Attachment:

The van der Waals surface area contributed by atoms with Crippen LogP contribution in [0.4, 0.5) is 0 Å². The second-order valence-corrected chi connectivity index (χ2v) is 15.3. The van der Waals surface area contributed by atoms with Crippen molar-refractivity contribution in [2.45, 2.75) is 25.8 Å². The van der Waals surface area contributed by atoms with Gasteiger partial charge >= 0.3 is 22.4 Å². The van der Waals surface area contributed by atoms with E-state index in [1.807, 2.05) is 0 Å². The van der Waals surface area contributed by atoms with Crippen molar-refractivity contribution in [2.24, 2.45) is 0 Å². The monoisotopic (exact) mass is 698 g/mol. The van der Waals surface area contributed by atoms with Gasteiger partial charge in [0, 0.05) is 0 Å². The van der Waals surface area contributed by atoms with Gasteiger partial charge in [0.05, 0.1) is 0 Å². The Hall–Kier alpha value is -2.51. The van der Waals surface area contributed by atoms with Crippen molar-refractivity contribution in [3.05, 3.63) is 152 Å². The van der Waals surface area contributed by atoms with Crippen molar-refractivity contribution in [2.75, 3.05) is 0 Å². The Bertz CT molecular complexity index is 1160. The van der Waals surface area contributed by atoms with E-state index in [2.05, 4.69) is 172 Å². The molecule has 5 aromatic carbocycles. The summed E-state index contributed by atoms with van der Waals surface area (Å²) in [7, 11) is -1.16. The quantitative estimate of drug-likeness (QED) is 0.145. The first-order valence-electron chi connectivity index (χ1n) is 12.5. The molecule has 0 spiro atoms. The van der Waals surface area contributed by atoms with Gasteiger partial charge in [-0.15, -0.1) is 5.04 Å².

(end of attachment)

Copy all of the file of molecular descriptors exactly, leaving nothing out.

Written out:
The van der Waals surface area contributed by atoms with Crippen LogP contribution in [0.4, 0.5) is 0 Å². The second-order valence-corrected chi connectivity index (χ2v) is 15.3. The van der Waals surface area contributed by atoms with Crippen molar-refractivity contribution in [2.45, 2.75) is 25.8 Å². The van der Waals surface area contributed by atoms with Gasteiger partial charge >= 0.3 is 22.4 Å². The van der Waals surface area contributed by atoms with E-state index in [1.807, 2.05) is 0 Å². The van der Waals surface area contributed by atoms with Crippen molar-refractivity contribution in [2.24, 2.45) is 0 Å². The monoisotopic (exact) mass is 698 g/mol. The van der Waals surface area contributed by atoms with Gasteiger partial charge in [0, 0.05) is 0 Å². The van der Waals surface area contributed by atoms with Gasteiger partial charge in [0.05, 0.1) is 0 Å². The Hall–Kier alpha value is -2.51. The van der Waals surface area contributed by atoms with Crippen molar-refractivity contribution in [3.05, 3.63) is 152 Å². The van der Waals surface area contributed by atoms with Crippen molar-refractivity contribution in [2.75, 3.05) is 0 Å². The Bertz CT molecular complexity index is 1160. The van der Waals surface area contributed by atoms with E-state index in [2.05, 4.69) is 172 Å². The molecule has 5 aromatic carbocycles. The summed E-state index contributed by atoms with van der Waals surface area (Å²) in [7, 11) is -1.16. The quantitative estimate of drug-likeness (QED) is 0.145. The first-order valence-electron chi connectivity index (χ1n) is 12.5. The molecule has 0 spiro atoms. The van der Waals surface area contributed by atoms with Gasteiger partial charge in [-0.15, -0.1) is 5.04 Å².